Out-of-state veteran finds support in Sanford, community

Life-saving aneurysm procedure, month-long recovery bolstered by veterans groups

If not for a one of its kind procedure, Roy Fulps might not be alive.

The retired Navy veteran has been living with an abdominal aortic aneurysm for more than 15 years. Recently, the aneurysm enlarged so much, he’d ultimately need a procedure to save his life.

The problem? Fulps lives in Crittenden, Kentucky, and the only doctor who could do this procedure is Dr. Patrick Kelly, a vascular surgeon for Sanford Health in Sioux Falls, South Dakota.

“Roy came to us from Kentucky, through a physician in Cincinnati, Ohio,” Dr. Kelly said. “I always tell people, there’s a lot of major medical systems between Ohio and South Dakota. The reason why patients come to South Dakota is not that we’re any better surgeons than anybody else, it’s that we have this technology that we invented here in South Dakota, at Sanford Health.”

Vascular surgery, explained

Because it is not approved by the FDA, “five, soon to be six, other sites” can offer what’s called a manifold procedure, according to Dr. Kelly.

“The manifold is an investigational multi-branch construct that allows us to treat much more extensive aneurysms that go from way up in the chest, all the way down to the iliacs,” said Dr. Kelly.

The issue is that not everyone qualifies for the manifold procedure, but still need their aneurysm treated. Because of this, Sanford Health and Dr. Kelly created the investigational unitary device. This device is the entire manifold procedure’s multi-branch construct, wrapped up into one singular device.

“For that reason, we’re able to make it shorter. In general, it’s smaller, it’s more palatable for the patients who have an extensive aneurysm, but not so extensive that it requires the manifold,” explained Dr. Kelly.

Getting to Sioux Falls

For the past five years, Fulps’ doctor has been keeping tabs on his aneurysm every six months. But with each visit to the doctor, the size of his aneurysm kept growing, making it clear that Fulps was in dire need of the unitary device, only available in Sioux Falls under a clinical trial.

“We got to a point where it was beginning to rise to 7.4 centimeters. (It was) time to take some action. My doctor told me my option was to go to South Dakota,” said Fulps.

In his condition, Fulps could not drive himself to Sioux Falls. His son, a postal worker from Seattle, took off from work, driving nearly across the country to Fulps. Veterans Affairs provided transportation for the two from Ohio.

‘In the business to serve veterans’

Once in Sioux Falls, they met with Dr. Kelly. Following that meeting, it became clear after the unitary device procedure was finished, Fulps and his son would have to stay in South Dakota for up to 30 days. That’s potentially an entire month of paying for hotel rooms, food, gas, and any other needed expenses, without a source of income.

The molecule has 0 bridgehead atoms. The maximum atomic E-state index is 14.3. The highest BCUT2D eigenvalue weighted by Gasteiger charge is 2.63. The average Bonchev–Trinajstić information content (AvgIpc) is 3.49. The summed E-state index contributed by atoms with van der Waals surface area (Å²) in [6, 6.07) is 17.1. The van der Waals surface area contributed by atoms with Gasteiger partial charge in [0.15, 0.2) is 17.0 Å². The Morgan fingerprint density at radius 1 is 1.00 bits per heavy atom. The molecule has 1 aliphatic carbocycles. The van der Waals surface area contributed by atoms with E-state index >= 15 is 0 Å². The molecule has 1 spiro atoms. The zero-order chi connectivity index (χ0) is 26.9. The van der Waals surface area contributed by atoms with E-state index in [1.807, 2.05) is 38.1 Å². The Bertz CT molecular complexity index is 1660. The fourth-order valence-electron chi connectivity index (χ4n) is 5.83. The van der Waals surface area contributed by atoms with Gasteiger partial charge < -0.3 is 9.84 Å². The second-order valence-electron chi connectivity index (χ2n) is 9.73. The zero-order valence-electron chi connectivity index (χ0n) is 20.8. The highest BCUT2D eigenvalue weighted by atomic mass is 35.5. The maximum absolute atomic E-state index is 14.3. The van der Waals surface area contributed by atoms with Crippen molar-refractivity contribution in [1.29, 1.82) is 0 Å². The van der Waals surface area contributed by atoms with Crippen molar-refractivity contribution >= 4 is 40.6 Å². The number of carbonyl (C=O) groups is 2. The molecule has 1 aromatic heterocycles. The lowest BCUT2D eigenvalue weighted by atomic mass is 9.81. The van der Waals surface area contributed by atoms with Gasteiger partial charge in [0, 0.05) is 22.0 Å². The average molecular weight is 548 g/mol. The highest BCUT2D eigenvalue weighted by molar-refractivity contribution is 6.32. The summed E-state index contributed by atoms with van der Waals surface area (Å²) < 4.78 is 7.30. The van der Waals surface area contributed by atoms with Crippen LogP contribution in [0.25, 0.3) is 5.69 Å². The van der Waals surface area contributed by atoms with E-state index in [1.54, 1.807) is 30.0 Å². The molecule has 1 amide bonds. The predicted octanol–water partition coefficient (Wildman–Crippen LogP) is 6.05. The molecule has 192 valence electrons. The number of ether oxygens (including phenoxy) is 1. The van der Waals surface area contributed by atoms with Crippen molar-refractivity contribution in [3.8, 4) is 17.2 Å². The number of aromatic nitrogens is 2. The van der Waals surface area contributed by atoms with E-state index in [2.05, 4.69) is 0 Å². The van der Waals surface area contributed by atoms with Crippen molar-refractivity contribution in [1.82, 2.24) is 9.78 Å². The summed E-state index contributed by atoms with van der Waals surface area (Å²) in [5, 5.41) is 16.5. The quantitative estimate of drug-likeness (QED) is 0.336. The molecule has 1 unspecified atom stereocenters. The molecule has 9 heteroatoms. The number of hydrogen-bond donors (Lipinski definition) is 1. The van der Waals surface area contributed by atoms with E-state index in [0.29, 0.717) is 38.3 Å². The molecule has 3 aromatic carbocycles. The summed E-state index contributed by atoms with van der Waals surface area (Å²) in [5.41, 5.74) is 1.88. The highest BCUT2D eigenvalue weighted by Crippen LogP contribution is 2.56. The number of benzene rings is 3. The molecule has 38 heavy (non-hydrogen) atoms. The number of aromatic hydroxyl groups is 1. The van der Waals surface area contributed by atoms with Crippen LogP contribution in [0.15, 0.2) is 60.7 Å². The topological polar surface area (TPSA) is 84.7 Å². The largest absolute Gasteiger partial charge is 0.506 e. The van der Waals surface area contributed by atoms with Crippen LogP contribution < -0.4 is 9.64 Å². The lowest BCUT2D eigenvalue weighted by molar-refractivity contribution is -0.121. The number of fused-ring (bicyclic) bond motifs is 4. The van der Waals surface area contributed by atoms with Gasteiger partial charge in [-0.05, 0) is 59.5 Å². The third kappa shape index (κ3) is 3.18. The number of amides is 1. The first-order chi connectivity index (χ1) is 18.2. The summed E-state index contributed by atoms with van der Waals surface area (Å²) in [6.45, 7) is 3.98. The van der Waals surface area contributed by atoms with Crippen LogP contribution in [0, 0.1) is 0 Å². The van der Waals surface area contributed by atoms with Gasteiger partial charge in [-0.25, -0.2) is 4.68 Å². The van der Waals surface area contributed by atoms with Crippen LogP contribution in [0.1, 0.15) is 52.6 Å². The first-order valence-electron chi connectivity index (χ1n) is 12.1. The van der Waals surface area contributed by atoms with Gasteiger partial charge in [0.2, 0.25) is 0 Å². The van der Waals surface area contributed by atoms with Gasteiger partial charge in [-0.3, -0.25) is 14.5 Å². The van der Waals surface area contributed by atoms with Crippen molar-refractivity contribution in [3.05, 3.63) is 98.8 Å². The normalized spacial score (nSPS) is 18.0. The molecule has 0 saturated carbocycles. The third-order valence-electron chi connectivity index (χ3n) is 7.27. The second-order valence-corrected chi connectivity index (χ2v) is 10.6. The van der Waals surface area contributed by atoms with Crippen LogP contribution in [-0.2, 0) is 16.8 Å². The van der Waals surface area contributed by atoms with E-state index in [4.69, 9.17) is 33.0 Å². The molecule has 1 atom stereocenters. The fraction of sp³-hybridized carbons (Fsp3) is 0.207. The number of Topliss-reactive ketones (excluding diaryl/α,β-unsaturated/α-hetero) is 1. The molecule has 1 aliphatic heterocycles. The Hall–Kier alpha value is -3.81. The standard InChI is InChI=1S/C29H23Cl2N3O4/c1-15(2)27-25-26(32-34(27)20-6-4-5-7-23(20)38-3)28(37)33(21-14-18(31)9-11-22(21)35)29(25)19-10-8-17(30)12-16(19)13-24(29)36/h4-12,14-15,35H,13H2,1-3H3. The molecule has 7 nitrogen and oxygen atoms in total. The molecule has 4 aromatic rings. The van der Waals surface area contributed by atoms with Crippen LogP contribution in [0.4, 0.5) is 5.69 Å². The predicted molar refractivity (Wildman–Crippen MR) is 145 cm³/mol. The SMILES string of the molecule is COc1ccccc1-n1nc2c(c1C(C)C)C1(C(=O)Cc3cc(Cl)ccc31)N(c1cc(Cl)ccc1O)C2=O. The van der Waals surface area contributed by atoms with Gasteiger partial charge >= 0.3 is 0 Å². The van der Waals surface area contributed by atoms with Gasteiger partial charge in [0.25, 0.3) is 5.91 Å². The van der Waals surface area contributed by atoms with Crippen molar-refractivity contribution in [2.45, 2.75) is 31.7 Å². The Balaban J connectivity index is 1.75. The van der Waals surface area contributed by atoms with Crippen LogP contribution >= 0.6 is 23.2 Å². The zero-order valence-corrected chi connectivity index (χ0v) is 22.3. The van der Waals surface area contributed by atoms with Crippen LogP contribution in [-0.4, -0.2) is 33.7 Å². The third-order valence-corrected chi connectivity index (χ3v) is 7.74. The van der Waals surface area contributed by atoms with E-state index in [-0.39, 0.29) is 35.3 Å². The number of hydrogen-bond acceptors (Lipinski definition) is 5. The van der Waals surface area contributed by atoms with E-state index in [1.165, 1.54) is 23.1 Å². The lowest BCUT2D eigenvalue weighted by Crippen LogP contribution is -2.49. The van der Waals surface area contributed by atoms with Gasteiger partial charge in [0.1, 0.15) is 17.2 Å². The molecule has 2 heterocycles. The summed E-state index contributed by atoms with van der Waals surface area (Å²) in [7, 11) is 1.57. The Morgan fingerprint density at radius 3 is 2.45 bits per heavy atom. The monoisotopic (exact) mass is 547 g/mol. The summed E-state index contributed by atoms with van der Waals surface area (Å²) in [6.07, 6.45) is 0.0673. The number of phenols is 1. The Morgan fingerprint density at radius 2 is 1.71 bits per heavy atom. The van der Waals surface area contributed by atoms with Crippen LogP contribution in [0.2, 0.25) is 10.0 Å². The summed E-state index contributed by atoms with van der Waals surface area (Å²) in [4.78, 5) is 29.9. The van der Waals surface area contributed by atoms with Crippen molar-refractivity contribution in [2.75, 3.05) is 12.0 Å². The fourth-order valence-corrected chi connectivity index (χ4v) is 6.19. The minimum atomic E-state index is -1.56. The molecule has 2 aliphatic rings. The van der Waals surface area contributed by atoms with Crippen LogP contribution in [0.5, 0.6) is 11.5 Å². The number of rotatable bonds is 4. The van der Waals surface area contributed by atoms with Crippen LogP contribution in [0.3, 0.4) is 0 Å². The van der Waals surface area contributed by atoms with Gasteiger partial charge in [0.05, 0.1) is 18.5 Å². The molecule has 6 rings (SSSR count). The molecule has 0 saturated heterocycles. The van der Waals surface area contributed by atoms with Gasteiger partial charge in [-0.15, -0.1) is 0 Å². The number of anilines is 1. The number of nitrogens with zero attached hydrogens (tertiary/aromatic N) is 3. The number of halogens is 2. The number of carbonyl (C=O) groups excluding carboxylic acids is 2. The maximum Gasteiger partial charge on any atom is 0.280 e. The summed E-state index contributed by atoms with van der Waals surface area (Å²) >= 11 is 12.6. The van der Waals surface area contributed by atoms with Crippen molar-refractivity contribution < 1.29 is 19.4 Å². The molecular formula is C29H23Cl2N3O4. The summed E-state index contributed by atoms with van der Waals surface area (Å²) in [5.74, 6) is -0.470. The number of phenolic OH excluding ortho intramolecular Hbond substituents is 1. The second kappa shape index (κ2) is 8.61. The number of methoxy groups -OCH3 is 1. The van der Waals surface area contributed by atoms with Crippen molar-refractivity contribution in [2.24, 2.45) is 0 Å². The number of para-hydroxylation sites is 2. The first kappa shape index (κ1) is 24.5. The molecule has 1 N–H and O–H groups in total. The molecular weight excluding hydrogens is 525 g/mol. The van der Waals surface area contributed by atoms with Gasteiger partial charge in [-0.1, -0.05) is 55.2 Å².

But that’s where both Sanford’s Veteran and Military Services and the South Dakota DAV stepped up.

Retired U.S. Navy Capt. Paul Weckman is the director of veteran and military services at Sanford Health. He reached out to Gene Murphy, the treasurer for the Sioux Falls DAV, explaining Fulps’ situation, and asking if the Sioux Falls DAV could help.

Murphy wouldn’t even let Weckman finish the question, offering to help immediately.

For Fulps and his son’s entire stay, Murphy lent them the use of a DAV vehicle for any and all errands. On top of that, Murphy presented Fulps and his son a $1,000 check, and $185 in cash, raised by the DAV, enough for Fulps and his son to get back home.

“We’re in the business to serve veterans. That’s our bottom line. We don’t run a bar; we don’t run a food service. We have one business: service to our veterans,” said Murphy.

“It’s just what we’re all about. Taking care of our fellow brothers and sisters in arms,” said Weckman.

And the gesture couldn’t have meant more to Fulps.

“It’s something you don’t count on. You don’t know what’s coming, and when it hits you you’re satisfied. I’m sitting back here, tickled pink as I can be. What more can a man ask for? I’m just so thankful for them,” he said.

Heading home

Minutes after being presented with the check and cash by both Weckman and Murphy, Fulps and his son headed into their meeting with Dr. Kelly, where they were told that Fulps is healthy enough to head back home.

Murphy and other officials with the Sioux Falls DAV wouldn’t let Fulps leave without one last gesture: They raised another $500 from a DAV meeting.

Without hesitation, and under the leadership of Gene Murphy, Marty Pennock, and Jim Wosje, they rose to the occasion and rallied the troops to raise enough funds for Fulps to pay for all their out of pocket expenses that have occurred during their stay in Sioux Falls, and their return home to Kentucky.

Fulps and his son left Sioux Falls July 16, with $1,687 raised by the DAV, free transportation, eased minds, and grateful hearts.

And Weckman is just as grateful — grateful for the opportunity to help a veteran in need, which “is what Sanford Health is all about.”

“We meet the needs of any and all patients, and take great pride in doing so.”

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Posted In Brain & Spine, Community, Heart, Innovations, Sioux Falls, Specialty Care, Veterans

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